Email marketing is the first step for many businesses. Email marketing is accessible, inexpensive, and sometimes fun. However, email marketing is also very easy to mess up. New marketers typically make a few missteps when they start their email marketing. That is why we wanted to give you a few tips to improve the performance of your law firm's email marketing campaign.
Many of the topics in this article are long-term strategies that will help you today and two years from now. However, we included a few things you can do today to help your email marketing. If you implement these ideas, you should see an improved open rate, fewer opt-outs, and better engagement with your list.
Curate Your Email Audience and Keep the List Clean
For starters, you should be building your list. Buying a list may seem like a quick way to jump-start your marketing, but it will ultimately sabotage your efforts. Purchased lists have high opt-outs and rarely yield qualified leads.
Instead, use lead generation to build your list. This way, you are ensuring that your subscribers are pre-qualified (they are interested in your practice of law, live near your location, and are familiar with your law firm.)
Building your list will also ensure your opt-out rates will never be too high and engagement will never be too low. This is a great start for your email marketing.
As we will talk about later in this article, you should also keep your list clean. This means removing spam-bot submissions and old leads at least once a month, if not more often. When possible, make sure you are using a Captcha that filters out these erroneous submissions.
Keep it Simple Sweetie - How Clean Design Helps Email Deliverability
If you read that phrase and thought, "it means Keep It Simple Stupid," rest assured that I know. I just can't bring myself to call my readers "stupid."
What I mean about keeping it simple is keeping your email design clean. Too often we get ambitious with our emails, adding several images, color, and even embedded videos. Your intentions are good; you want an engaging email. However, you forget a few key points of email design. 1) Text to image ratio and 2) design responsiveness.
A big banner may display well on a desktop, but it looks distorted and unreadable on the phone. On wifi, your email loads quickly and all the images appear right away. On a mobile network, the email loads so slowly the reader would prefer to delete it instead of waiting for the content.
Both these scenarios support the idea of minimalist email design. Clean lines, simple images that are easy to scale, and an HTML only version for slow connections. Take a look at your templates; if they are too busy, it is time for a design upgrade.
Encourage People to Reply to Your Emails
Are you sending your subscribers emails from a no-reply email? If so, you may be missing out on great conversations with your list. At BenGlassLaw and Great Legal Marketing, we regularly get replies from our email broadcasts. These conversations are usually valuable because they connect us with our audience and show them that we are real people.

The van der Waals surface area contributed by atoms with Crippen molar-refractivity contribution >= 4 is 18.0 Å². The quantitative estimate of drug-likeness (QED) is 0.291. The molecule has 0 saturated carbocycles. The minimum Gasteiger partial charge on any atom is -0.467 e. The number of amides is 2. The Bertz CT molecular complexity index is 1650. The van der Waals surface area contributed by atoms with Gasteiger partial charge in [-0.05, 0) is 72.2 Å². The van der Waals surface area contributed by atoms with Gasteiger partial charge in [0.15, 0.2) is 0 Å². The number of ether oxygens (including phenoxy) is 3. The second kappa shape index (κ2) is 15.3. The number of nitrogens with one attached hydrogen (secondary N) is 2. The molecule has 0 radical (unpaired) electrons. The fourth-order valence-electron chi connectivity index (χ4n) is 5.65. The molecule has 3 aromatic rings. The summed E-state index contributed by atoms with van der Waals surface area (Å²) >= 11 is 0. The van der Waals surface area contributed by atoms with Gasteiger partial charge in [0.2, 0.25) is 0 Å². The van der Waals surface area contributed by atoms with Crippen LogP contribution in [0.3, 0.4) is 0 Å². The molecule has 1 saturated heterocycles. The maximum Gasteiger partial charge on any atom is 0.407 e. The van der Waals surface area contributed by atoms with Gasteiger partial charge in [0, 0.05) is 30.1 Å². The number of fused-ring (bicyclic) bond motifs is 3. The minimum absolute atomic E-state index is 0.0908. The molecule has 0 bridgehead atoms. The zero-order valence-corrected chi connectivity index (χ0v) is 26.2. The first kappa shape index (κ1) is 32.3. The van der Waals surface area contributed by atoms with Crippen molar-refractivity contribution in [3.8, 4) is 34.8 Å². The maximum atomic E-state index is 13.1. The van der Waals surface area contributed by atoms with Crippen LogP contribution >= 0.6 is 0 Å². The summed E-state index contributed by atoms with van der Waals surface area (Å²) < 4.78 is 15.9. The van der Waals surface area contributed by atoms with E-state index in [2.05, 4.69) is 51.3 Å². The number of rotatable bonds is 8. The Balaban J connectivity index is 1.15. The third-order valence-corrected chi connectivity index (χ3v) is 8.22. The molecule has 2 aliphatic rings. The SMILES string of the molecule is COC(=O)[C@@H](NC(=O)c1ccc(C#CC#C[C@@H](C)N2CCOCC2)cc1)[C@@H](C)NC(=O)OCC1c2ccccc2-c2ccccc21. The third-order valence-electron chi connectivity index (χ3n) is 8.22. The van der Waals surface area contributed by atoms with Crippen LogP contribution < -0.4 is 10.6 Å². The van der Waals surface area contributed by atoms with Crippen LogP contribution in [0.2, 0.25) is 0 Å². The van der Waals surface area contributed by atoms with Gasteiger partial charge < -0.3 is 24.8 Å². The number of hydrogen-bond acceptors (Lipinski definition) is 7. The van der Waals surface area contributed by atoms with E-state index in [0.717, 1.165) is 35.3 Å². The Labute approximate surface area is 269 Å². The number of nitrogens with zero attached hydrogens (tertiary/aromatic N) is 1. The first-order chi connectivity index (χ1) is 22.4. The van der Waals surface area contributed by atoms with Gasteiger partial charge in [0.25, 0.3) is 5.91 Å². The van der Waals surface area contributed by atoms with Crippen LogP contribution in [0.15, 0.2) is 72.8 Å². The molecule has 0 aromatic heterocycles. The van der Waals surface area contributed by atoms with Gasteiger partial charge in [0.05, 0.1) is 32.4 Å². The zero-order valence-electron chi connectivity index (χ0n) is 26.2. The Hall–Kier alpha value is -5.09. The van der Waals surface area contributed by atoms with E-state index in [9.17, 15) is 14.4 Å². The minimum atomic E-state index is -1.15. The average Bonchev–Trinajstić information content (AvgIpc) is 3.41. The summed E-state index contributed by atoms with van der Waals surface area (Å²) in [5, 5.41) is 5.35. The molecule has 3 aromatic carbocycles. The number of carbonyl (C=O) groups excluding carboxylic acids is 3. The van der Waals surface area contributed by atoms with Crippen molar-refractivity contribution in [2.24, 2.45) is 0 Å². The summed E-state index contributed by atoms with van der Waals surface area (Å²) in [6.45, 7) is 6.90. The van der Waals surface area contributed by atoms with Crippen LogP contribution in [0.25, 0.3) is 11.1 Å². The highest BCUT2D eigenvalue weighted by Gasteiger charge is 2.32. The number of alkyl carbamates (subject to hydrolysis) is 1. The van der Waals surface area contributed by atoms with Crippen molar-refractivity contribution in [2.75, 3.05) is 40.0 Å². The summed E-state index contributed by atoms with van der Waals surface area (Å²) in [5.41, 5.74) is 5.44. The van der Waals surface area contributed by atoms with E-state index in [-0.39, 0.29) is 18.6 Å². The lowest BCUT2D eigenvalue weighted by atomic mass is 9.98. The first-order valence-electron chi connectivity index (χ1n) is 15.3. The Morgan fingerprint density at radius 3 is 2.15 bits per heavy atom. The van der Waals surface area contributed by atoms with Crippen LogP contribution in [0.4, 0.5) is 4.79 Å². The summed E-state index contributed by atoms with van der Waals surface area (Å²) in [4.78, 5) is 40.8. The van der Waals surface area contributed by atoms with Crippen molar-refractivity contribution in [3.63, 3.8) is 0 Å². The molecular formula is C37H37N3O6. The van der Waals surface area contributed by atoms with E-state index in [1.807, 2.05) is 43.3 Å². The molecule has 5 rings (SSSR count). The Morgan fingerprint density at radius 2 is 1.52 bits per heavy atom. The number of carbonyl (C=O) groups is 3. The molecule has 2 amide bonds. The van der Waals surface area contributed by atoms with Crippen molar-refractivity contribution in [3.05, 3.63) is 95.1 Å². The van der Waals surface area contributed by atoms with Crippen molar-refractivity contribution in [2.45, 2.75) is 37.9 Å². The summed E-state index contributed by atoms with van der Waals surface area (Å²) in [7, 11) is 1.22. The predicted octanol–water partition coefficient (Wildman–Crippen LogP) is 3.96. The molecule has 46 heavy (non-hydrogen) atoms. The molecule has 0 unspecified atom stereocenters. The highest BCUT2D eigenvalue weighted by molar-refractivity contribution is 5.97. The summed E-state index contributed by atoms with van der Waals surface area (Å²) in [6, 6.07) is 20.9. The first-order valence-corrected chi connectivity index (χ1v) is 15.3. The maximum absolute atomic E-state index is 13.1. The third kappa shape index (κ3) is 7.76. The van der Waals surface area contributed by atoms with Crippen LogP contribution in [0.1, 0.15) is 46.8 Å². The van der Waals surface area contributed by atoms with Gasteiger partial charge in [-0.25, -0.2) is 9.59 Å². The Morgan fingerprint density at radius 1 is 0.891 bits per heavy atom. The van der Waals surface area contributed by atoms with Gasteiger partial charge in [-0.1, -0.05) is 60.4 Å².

Your emails should be much more than a one-way conversation. By using a real email, you are giving your list an opportunity to provide feedback and ask questions. A real email address will make your emails more authentic, and hopefully, decrease your unsubscribe rate.
Are You Sending Too Few or Too Many Emails?
When someone opts-in to your marketing, typically by downloading a report or filling out a contact form, are they bombarded with emails from day one? Or, do they receive one follow-up email per month?
Neither extremes are preferred.
How often should you send your marketing emails? The answer depends on your ideal client. Some email marketers recommend letting the user set their schedule using "preference centers." A preference center can be a good idea, but it is likely the only time a subscriber sees the preference center is when they are ready to opt-out.
For BenGlassLaw, we created a two-month long follow-up campaign for our two most popular reports. After they have completed the follow-up sequence for the ebooks, they move to our general email list.
In some practice areas, it may be a good idea to remove subscribers from your general mailing list after a few months or years. Removing subscribers from your list will prevent opt-outs and unsubscribes from people who have been on your list too long. However, for some practice areas, the lead time is long, and it may be a good idea to leave contact on your list until they remove themselves.
Treat Your Subscribers Like They Are People
You are writing for regular people, not lawyers. Make sure your writing is easy to understand, engaging, and touches on topics of interest. If your list is made of local contacts, talk about local issues when you can.
Social media groups and local news outlets can give you some ideas for your newsletter. Often, local events outperform general topics. Holiday emails are overused and easily ignored. Instead of sending a benign "Happy Holidays" email, write about a specific local event. This will give your emails character while your competitor's emails look like canned email marketing.
Keep in mind, anything of quality is usually hard to make, but you can turn your email marketing into a system that you teach to your employees. Write standard operating procedures with step-by-step directions and tips on how to create a compelling email newsletter for your law firm.